Opening a Catering Business – Part II
Earlier, we discussed the first steps you should undertake before launching a new catering business. These steps included researching the local competition, finding a niche for your business, identifying potential customers, and writing a business plan. In addition, we discussed contacting your state’s occupation licensing authorities and health department to find out exactly what you need (the National Federation of Independent Businesses website can help you in that regard). With those preliminary actions under your belt, you’re ready to move on to the next and more enjoyable stages: planning your enterprise.
Creating a Catering Menu with Pricing
Creating a catering menu will help you figure out how much kitchen space you’ll need, what appliances you should buy and install, and how much you can expect to bring in financially. Base the menu on your specialties and what your targeted market niche wants on its plate. Price the items so that you stay competitive but still make a profit.
Pricing, always a challenge, is especially difficult for those just starting out. In general, prices are determined by the time it takes to prepare the dish, plus the cost of the ingredients, plus the profit margin you’re aiming for. Keeping your menu a manageable size, with foods you’re comfortable cooking and items that are made with ingredients you know you can source, are your best options for creating a realistic menu with fair pricing.
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Help Your Client Choose Between DIY and Professional Event Planning
As a caterer/event planner you have to balance your skills as a chef with your business acumen. Booking new business is obviously an important aspect of developing your company, but it’s particularly complicated in today’s event industry where costs are rising and clients are often looking for ways to cut back on expenses. Do-it-yourself (DIY) events are becoming a popular route for budget-conscious people, but it’s up to the business-savvy party planner to convince potential clients that some things are better left to the professionals.
Let the Client Arrive at the Right Decision
In the Harvard Business Review, author Michael Schrage explains how you can guide clients in the direction of a smart decision by allowing them to persuade themselves. Professional service firms, he says, should look for ways not just to better communicate the value of their work, but to give people the tools that let them sell themselves on the firm’s value. When a potential client is on the fence regarding professional services vs DIY, the hard sell is not the way to go. Don’t shower the customer with ominous warnings and bleak scenarios. Present all the angles of the upcoming event, along with something as simple as a colorful, well-organized, self-explanatory cost-comparison chart, and watch your clients draw the right conclusions by themselves.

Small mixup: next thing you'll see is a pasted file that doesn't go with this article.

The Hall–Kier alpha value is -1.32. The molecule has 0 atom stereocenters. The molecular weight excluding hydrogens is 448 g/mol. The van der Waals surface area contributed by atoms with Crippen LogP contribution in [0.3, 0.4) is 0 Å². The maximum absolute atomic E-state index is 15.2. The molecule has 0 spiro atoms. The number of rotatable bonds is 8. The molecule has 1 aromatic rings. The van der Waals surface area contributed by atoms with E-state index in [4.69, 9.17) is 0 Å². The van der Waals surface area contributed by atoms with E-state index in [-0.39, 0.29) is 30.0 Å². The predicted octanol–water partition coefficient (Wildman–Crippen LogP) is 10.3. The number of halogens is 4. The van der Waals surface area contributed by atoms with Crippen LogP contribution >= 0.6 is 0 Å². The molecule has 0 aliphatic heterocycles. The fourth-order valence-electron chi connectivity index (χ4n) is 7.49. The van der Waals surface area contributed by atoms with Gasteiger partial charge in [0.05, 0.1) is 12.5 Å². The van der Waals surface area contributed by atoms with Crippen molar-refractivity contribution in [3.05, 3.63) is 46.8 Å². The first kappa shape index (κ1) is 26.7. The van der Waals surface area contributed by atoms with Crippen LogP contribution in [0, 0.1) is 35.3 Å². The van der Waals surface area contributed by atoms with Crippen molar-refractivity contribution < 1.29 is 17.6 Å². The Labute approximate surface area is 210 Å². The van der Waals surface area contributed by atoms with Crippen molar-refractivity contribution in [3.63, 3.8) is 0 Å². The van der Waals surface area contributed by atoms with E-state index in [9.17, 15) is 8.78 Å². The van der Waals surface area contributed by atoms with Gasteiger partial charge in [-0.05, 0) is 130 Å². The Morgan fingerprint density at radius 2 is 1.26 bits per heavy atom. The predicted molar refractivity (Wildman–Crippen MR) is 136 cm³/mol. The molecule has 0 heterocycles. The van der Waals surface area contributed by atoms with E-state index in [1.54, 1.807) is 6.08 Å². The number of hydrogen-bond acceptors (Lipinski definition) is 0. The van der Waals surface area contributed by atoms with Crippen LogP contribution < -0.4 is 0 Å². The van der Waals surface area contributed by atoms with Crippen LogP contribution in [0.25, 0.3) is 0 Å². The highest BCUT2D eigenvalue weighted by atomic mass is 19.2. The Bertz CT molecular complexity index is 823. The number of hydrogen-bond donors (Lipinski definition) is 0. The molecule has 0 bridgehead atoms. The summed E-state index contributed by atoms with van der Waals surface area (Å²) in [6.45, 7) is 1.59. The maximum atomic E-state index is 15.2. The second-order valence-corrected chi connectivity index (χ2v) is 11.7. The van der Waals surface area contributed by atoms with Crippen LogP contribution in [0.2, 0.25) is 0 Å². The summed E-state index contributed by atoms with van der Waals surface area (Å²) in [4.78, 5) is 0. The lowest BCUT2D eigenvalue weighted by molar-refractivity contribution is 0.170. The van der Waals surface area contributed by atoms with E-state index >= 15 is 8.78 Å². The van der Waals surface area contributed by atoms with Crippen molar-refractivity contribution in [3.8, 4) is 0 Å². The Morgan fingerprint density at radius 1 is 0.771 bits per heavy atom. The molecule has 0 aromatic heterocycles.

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Venue Criteria: How to Find the Right Event Space
When you are hired to cater an event, you – and your client – are faced with a long list of decisions, ranging from date, to décor, to food, to timetable. Before anything else connected to the event can be decided, however, choosing the venue is priority #1. Since your clients already chose you to cater and manage their event, this means that you must play the role of psychologist, adviser, and friend from the time your involvement is established to the morning after the event (and, often, beyond).
Guide your Client to the Perfect Event Venue
From the outset, you have to follow your client’s lead: Some customers want and need just a little guidance, while others will rely on you for everything. Be prepared, patient, and knowledgeable – no matter what is expected of you – and you will be able to add one more satisfied customer to your resume.
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The National Restaurant Association’s (NRA) “What’s Hot: 2016 Culinary Forecast” included not one, not two, but three ethnic cuisine-related trends in its Top 20 roundup. Continue reading The Ethnic Cuisine: What Restaurant Owners Need to Know